Successful contact centers know that the performance metrics contact center managers keep an eye on don’t necessarily tell the complete story. This is where customer feedback comes in: any review or comment from customers should help managers take the necessary steps to improve customer relationships and experiences. Collecting quality feedback can be as simple as conducting a quick survey through phone, email, SMS, or social media.
There’s no doubt that a strong driver to contact center management success is technology. No matter how many agents there are in a team, without the latest technology to complement their efforts, a contact center may never reach its full potential. Prime among them is a capable CRM tool that integrates with your helpdesk solution. A bidirectional sync between the two enables the contact center manager to work together with sales teams to close cases faster and provide more value throughout the customer service journey.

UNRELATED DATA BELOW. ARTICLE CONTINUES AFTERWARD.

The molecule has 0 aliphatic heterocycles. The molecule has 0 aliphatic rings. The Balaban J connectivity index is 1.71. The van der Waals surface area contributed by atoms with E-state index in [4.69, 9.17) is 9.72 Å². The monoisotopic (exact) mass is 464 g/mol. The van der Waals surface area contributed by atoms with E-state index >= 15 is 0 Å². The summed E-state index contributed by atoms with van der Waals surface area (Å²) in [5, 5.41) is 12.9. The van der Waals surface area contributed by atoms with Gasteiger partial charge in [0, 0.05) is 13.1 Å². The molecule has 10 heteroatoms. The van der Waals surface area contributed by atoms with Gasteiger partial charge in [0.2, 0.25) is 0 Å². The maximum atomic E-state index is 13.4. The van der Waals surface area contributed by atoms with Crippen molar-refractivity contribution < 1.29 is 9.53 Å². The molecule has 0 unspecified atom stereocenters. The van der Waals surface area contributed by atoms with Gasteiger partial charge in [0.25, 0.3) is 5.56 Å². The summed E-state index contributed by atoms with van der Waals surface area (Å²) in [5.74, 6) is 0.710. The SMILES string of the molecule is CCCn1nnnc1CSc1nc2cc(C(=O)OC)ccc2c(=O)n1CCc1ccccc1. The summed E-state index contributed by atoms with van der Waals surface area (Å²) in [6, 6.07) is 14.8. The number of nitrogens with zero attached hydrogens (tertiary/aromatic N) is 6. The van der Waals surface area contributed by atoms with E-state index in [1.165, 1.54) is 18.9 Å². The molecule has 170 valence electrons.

In addition, the following add-ons are necessary for effective call center management:
Interactive voice response (IVR): an automated business phone system that serves customers based on the input received through their phone keypad or voice response.
Automatic call distribution (ACD) or call routing: a telephony system that automates the receiving and distribution of calls to agents. It can help sort and manage large volumes of customer calls to ensure calls are distributed to agents based on their availability. It’s a must-have for inbound contact centers.